Student Tips for Starting the Semester Remotely

With the announcement of the first week of classes for the spring semester to be conducted remotely online, this guide offers student tips for making the most of the first week of the semester. While we won’t be meeting in-person in classes during the first week of the spring semester, it is not a week off for students. There are important steps to take to make sure that your semester gets off to a strong start.

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Prioritize Your Well-Being

Focus on your mental health. We have all been stressed and overwhelmed by our experiences during the pandemic, and the trauma is cumulative. NIU's Counseling and Consultation Services is available to help through a full range of services, presentations and programs. To take advantage of their services, call 815-753-1206 to schedule an initial consultation.

Remember to exercise. Contrary to popular belief, sitting and studying for hours (or days) at a time is not the most effective way to go about it, nor is it healthy for our bodies or brains. Research shows that standing and moving around while you are studying and taking movement breaks in between study sessions has numerous benefits to our bodies, brains, memories, and academic performance. Stop by the Recreation Center to use their cardio and strength training equipment, which is included in your student fees (if you are taking classes at the main Dekalb campus) or find opportunities to incorporate walking, standing, or simple exercises during study breaks.

Sleep to succeed. Sleep plays a critical role in helping our bodies and minds recover and rejuvenate. The optimal amount of sleep for each person may vary, but generally research suggests 7-9 hours per night for college-aged populations. Lack of sleep can affect behavior, memory, emotions, and learning. Learn more about sleeping to succeed.

Take breaks. Taking regular breaks can help you be more productive, reduce your stress levels, and improve your recall. Not all breaks are created equal, however. Try being creative, moving or exercising, nourishing your body and mind, or socializing instead of using social media, reading and responding to emails, or surfing the internet.

Prepare Yourself

The new semester is an exciting time. It’s a time where you get to start fresh with new courses, meet new classmates and faculty, and face new challenges and opportunities that will stretch you in new ways. It’s important that you prepare yourself for the semester ahead so that you are ready to fully immerse yourself in your learning experience ahead.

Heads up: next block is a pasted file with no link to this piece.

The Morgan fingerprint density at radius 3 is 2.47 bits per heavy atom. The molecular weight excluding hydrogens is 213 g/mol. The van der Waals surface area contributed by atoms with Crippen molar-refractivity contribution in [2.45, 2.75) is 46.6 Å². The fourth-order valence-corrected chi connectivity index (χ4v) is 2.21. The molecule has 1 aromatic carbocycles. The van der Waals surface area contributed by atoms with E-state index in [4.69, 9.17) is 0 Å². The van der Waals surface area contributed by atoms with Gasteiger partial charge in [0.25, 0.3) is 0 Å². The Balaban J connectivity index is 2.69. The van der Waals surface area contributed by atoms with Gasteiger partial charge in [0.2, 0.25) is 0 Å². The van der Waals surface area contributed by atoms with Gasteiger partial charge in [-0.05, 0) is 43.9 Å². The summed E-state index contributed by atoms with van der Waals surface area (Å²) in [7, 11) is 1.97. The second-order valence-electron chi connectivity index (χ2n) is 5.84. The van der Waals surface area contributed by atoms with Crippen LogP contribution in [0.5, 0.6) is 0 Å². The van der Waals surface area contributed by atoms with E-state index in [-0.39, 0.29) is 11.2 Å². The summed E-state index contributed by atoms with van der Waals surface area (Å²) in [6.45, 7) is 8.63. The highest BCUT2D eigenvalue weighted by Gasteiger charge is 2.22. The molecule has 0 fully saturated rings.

Get back into your school routines. Over the break it has been great to step away from the routines of the semester, but it’s time now to get yourself back in the mindset and routine for attending classes and studying. Something as simple as restoring healthy sleep habits will help prepare your body and mind for the semester ahead.

Designate a space for your class work. Consider where you will best be able to focus on your course work and prepare that space where you can work. It should be a space where you can be free from interruptions and can focus. 

Plan a location for video conferencing sessions. If your courses will meet synchronously via video conferencing, find a space where you can be on camera. Ideally, you should look for a space with good lighting in front of you (as opposed to dimly lit or with a window or strong lighting behind you) where you can sit upright (such as a table and chair).

Gather your materials and tools.  If you haven’t already, check with the bookstore to see if there are required texts for your course and acquire them.  Be sure you have the supplies you need to make the most of your time.  This is also a good time to check your technology, be sure everything is running smoothly, you have downloaded the software tools you need, and have the hardware you will need to participate fully.

Consider your computer access. Do you have access to a computer in order to participate remotely in your classes as needed? If you don’t, the Library does have a limited number of laptops available for checkout. Email and include your Z-ID and full name in the email to set up a time to pick up a computer. Supplies are limited. NIU computer labs will also be open.

Be Proactive

We’re all in a very fluid situation as we’re doing our best to take the necessary precautions to protect our community and reduce disruptions to our learning due to COVID. It’s important that we all do our part to not only take care of ourselves but also proactively seek out the information and resources we need to be successful. The following activities can set you up for success:

Check your student email. The primary way in which both the university and your professors will be contacting you is emailing you at your NIU student email address. It’s critical that you check your email daily so you don’t miss any important messages. Your student email is where you’ll be receiving all official university messages. If you’ve not yet setup your phone to be able to receive your student email, now is good time to do so.

Seek out the expectations of your professors. You can look up your class schedule in MyNIU to see who is assigned to teach each of your courses and be on the lookout for communications from each. Faculty are encouraged to email their students at their student email address prior to the start of the semester. If you don’t hear from your professor by the weekend prior to the start of classes beginning, you can email them. See tips for emailing your professor.

Ask your professors how you are meeting the first week. Some of your classes may still be meeting synchronously online at a scheduled time in a video conferencing tool like Blackboard Collaborate, Teams or Zoom, while others might have activities that you’ll be expected to complete virtually, most likely in Blackboard. As you find out from your professors what their expectations are for the first week and how you are meeting remotely, jot down those details and mark those dates on your calendar so you don’t miss attending.

Login to Blackboard. Your professors are working prior to the start of the semester to prepare their Blackboard course for you and many will be opening their courses before the semester begins. Once your professor opens your Blackboard course, you’ll be able to see it in your list of Spring 2022 courses and you can then access the syllabus and other introductory course information. Be checking Blackboard regularly for your courses to be open to you. You can find many great tips for getting started with Blackboard on NIU’s Teaching and Learning with Blackboard website.